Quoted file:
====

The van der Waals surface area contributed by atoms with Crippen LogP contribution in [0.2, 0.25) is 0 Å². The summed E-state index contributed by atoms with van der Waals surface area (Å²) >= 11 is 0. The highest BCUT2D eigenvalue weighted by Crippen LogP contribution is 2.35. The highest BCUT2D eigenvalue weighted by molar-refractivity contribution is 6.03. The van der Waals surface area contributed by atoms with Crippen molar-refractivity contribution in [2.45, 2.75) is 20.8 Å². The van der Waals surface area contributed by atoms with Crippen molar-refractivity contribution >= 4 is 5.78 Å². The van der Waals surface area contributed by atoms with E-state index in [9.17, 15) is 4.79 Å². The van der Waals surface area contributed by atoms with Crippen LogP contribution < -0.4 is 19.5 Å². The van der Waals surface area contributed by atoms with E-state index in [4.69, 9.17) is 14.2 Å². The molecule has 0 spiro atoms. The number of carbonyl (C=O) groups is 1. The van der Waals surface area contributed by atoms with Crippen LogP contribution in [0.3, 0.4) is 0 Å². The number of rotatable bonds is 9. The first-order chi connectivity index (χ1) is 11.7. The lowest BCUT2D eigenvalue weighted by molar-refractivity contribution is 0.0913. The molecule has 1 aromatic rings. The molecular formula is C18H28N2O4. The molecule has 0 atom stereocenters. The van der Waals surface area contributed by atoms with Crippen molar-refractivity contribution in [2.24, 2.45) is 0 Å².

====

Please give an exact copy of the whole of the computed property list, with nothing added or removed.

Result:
The van der Waals surface area contributed by atoms with Crippen LogP contribution in [0.2, 0.25) is 0 Å². The summed E-state index contributed by atoms with van der Waals surface area (Å²) >= 11 is 0. The highest BCUT2D eigenvalue weighted by Crippen LogP contribution is 2.35. The highest BCUT2D eigenvalue weighted by molar-refractivity contribution is 6.03. The van der Waals surface area contributed by atoms with Crippen molar-refractivity contribution in [2.45, 2.75) is 20.8 Å². The van der Waals surface area contributed by atoms with Crippen molar-refractivity contribution >= 4 is 5.78 Å². The van der Waals surface area contributed by atoms with E-state index in [9.17, 15) is 4.79 Å². The van der Waals surface area contributed by atoms with Crippen LogP contribution < -0.4 is 19.5 Å². The van der Waals surface area contributed by atoms with E-state index in [4.69, 9.17) is 14.2 Å². The molecule has 0 spiro atoms. The number of carbonyl (C=O) groups is 1. The van der Waals surface area contributed by atoms with Crippen LogP contribution in [0.3, 0.4) is 0 Å². The number of rotatable bonds is 9. The first-order chi connectivity index (χ1) is 11.7. The lowest BCUT2D eigenvalue weighted by molar-refractivity contribution is 0.0913. The molecule has 1 aromatic rings. The molecular formula is C18H28N2O4. The molecule has 0 atom stereocenters. The van der Waals surface area contributed by atoms with Crippen molar-refractivity contribution in [2.24, 2.45) is 0 Å².